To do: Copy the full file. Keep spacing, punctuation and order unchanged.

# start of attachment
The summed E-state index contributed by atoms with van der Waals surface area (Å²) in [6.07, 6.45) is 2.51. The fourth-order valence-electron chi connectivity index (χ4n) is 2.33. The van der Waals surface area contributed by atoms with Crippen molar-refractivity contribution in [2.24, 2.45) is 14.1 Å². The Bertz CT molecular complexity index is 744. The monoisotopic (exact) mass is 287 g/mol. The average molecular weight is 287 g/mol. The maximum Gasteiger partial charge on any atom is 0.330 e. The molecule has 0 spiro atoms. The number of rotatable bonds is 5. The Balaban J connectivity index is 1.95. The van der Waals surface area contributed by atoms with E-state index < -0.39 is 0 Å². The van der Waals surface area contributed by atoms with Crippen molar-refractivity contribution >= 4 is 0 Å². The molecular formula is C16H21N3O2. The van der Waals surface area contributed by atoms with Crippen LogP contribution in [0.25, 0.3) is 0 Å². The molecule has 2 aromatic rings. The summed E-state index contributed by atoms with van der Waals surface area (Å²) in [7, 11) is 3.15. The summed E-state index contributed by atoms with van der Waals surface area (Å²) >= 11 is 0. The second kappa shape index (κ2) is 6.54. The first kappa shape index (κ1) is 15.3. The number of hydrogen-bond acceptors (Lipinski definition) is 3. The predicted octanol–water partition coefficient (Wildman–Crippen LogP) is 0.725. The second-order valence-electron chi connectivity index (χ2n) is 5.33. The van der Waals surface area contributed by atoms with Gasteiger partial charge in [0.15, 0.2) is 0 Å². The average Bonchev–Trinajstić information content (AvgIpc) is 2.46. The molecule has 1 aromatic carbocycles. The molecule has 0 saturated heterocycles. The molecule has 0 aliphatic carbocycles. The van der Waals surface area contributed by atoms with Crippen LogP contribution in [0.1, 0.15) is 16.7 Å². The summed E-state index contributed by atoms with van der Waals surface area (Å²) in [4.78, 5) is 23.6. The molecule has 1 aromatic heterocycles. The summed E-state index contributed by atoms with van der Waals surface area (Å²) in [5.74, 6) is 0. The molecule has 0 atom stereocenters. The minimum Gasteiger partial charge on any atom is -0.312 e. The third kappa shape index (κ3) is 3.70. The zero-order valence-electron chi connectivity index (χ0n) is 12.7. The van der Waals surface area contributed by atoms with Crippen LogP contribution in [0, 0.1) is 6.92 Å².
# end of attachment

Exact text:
The summed E-state index contributed by atoms with van der Waals surface area (Å²) in [6.07, 6.45) is 2.51. The fourth-order valence-electron chi connectivity index (χ4n) is 2.33. The van der Waals surface area contributed by atoms with Crippen molar-refractivity contribution in [2.24, 2.45) is 14.1 Å². The Bertz CT molecular complexity index is 744. The monoisotopic (exact) mass is 287 g/mol. The average molecular weight is 287 g/mol. The maximum Gasteiger partial charge on any atom is 0.330 e. The molecule has 0 spiro atoms. The number of rotatable bonds is 5. The Balaban J connectivity index is 1.95. The van der Waals surface area contributed by atoms with E-state index < -0.39 is 0 Å². The van der Waals surface area contributed by atoms with Crippen molar-refractivity contribution >= 4 is 0 Å². The molecular formula is C16H21N3O2. The van der Waals surface area contributed by atoms with Crippen LogP contribution in [0.25, 0.3) is 0 Å². The molecule has 2 aromatic rings. The summed E-state index contributed by atoms with van der Waals surface area (Å²) in [7, 11) is 3.15. The summed E-state index contributed by atoms with van der Waals surface area (Å²) >= 11 is 0. The second kappa shape index (κ2) is 6.54. The first kappa shape index (κ1) is 15.3. The number of hydrogen-bond acceptors (Lipinski definition) is 3. The predicted octanol–water partition coefficient (Wildman–Crippen LogP) is 0.725. The second-order valence-electron chi connectivity index (χ2n) is 5.33. The van der Waals surface area contributed by atoms with Gasteiger partial charge in [0.15, 0.2) is 0 Å². The average Bonchev–Trinajstić information content (AvgIpc) is 2.46. The molecule has 1 aromatic carbocycles. The molecule has 0 saturated heterocycles. The molecule has 0 aliphatic carbocycles. The van der Waals surface area contributed by atoms with Crippen LogP contribution in [0.1, 0.15) is 16.7 Å². The summed E-state index contributed by atoms with van der Waals surface area (Å²) in [4.78, 5) is 23.6. The molecule has 1 aromatic heterocycles. The summed E-state index contributed by atoms with van der Waals surface area (Å²) in [5.74, 6) is 0. The molecule has 0 atom stereocenters. The minimum Gasteiger partial charge on any atom is -0.312 e. The third kappa shape index (κ3) is 3.70. The zero-order valence-electron chi connectivity index (χ0n) is 12.7. The van der Waals surface area contributed by atoms with Crippen LogP contribution in [0, 0.1) is 6.92 Å².